and pointing out the further consequence that one and the same instance of that positive structure objectively existing could pass back and forth between ens reale and ens rationis depending on circumstances of which the one aware of the relationship might or might not be aware. we are speaking a truth.The Sign – Arbitrariness or Historicity? 93 cal relation of mind-dependent and mind-independent being. not simply as being extraneously involved in some adventitious circumstance. the whole of objectivity. But whereas objects mistakenly thought to be substances or intrinsic modifications of substance are not substances but termini of relations only. and conversely. . including the intersubjective consequences of such modifications. Thus. The key insight is not barely that a thing as object necessarily involves a relation to a knower. Or “essence”. So when we say that an object necessarily involves a relation to a knower. from the standpoint of the animal aware of its world. just as nothing prevents a thing from becoming an object. but not yet in such a way as to foreground the fact that the object as object depends upon that relation as being its terminus. consists irreducibly in a structure of relationships as such indifferent to the difference between ‘real’ and ‘fictive’. for it is not the estimation of a relation that makes it belong to the order of ens reale. the key insight is that a thing as object terminates a relation with a knower. Since objects depend upon cognitive relations as providing the being of termini as such. but the prevailing circumstances within ens reale. Thus. objects mistakenly thought to be intersubjective relations are still relations and suprasubjective as such. because what decides the difference between objects which are real and objects which are fictive is not the relations or network of relations constitutive of the objective world as such but the subtending network of interacting subjectivities and modifications thereof. so nothing prevents an object from being or becoming a thing. so that all objects. a relation estimated or judged to be real could in fact be fictive. objects too participate in the indifference of relation itself as a mode of being to the reality (mind-independence) or unreality (mind-dependence) of those objects. whereas a thing involves such a relation only contingently. The Latin advance consequent upon Aristotle’s demonstration of the uniqueness of intersubjectivity as a proper category expressive of the irreducibly distinct “ways in which to Ên must be said” to be exhibited through experience as realized mind-independently lay in their calling attention to the further fact that relation within the order of ens reale is the only instance of ens reale that exhibits a positive structure14 which is also realized as such by ens rationis. depending upon the circumstances prevailing in any given region of the physical universe with its subjectivities psychological as well as physiological and merely physical. and that 14. in the traditional language.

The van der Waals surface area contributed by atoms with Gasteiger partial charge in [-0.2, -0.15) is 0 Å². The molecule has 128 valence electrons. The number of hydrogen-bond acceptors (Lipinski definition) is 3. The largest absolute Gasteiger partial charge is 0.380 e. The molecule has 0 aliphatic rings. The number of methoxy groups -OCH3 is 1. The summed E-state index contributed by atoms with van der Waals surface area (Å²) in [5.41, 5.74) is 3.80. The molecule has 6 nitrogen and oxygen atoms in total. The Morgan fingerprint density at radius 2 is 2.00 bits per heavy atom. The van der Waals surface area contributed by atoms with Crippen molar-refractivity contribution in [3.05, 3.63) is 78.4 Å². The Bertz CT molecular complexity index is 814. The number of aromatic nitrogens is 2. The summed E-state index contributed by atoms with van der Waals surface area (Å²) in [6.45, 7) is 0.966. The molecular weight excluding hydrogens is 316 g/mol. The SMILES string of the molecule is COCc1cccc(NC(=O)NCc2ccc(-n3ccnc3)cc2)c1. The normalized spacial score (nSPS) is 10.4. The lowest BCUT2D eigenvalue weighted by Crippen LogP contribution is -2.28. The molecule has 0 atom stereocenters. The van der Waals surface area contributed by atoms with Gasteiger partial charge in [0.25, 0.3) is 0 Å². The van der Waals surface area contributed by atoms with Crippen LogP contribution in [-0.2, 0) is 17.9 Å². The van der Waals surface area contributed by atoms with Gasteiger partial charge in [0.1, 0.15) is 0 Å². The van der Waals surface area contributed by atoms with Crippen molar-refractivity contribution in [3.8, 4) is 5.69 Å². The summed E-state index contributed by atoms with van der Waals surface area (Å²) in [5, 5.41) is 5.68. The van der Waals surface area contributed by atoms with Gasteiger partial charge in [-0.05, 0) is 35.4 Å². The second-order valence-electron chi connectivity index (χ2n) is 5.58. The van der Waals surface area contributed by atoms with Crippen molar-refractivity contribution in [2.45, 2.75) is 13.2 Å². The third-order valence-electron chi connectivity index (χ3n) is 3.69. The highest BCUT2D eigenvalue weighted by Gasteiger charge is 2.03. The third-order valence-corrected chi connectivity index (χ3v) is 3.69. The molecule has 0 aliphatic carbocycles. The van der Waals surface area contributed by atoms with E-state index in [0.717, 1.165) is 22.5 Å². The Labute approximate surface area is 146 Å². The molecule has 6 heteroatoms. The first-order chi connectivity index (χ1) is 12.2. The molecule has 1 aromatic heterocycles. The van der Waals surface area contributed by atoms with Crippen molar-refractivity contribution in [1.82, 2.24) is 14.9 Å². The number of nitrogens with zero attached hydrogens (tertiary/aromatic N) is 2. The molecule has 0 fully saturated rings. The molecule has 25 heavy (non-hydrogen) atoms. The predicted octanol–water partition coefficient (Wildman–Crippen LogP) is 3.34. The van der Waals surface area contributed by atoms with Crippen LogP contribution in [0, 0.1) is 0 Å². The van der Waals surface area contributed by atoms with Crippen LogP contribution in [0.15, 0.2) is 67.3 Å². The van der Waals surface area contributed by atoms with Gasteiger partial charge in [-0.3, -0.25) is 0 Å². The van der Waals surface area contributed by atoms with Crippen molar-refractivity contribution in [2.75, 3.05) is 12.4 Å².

A memorial service for a dead loved one fulfills exactly the conditions for this latter situation. always suprasubjective. as happens in sensation prescissively considered and also in sense-perception necessarily insofar as the perception incorporates sensation and contingently insofar as the perception depends upon the memory. For a thing that happens to come into apprehensive relation to a knower happens also to become an object. or perhaps just not yet) obtaining in the order of ens reale subjectively is yet attained in common by two knowers actually existing whose respective objective worlds in respect of this object enjoy a partial overlap. will be also intersubjective under either of two conditions: that its terminus along with the knower exist subjectively prior to and along with the relation as manifesting it objectively. as do many other social and cultural circumstances. formally depends in its being upon the relation through which it is manifested as a self-representation based upon the other-representation constitutive of psychologically subjective states in their difference from physiological and bare physical subjectivity. is quite another matter). even when it is in fact identical in some measure with a subjectively existing ens reale (never completely identical. for example). but it does so only insofar as it enters into that relationship. is always in principle . or even of the intersubjectivities in which it is or has been or will be involved. but not the thing.94 Chapter 6 The Sign – Arbitrariness or Historicity? this termination as such owes its being to the relation even when it exists also subjectively so that its being as terminus is only part – the apprehended or known part – of its subjective being exhibited objectively (as when a fugitive is spotted fleeing. So an object. imagination. then. And this ‘relation of apprehension’. exhaustive and complete awareness of the subjective being of any individual. we have not yet overcome the tendency embedded in common usage to confuse or conflate object and thing. If we simply say that objects involve a relation to a knower. The object thus. save in a knowledge such as the theologians attribute to God: awareness of a thing in itself is one matter. and estimation of the animal perceiving. or that the terminus though no longer (or even never. and only because of the being of the relation itself as involving correlatively a fundament and a terminus suprasubjectively linked. with the consequence that while the relation between the knowers and the object known is no longer intersubjective the objective relation between the knowers themselves in respect to that partially common object is intersubjective (and here we see the unmistakable triadicity of the relation of apprehension as triadic). whether the perception be also intellectual or only sense-perception. And while the being of the thing as thing does not need the relation of apprehension in order to exist. the thing as object exists only as and so long as the relation giving it being as terminus exists. be it noted.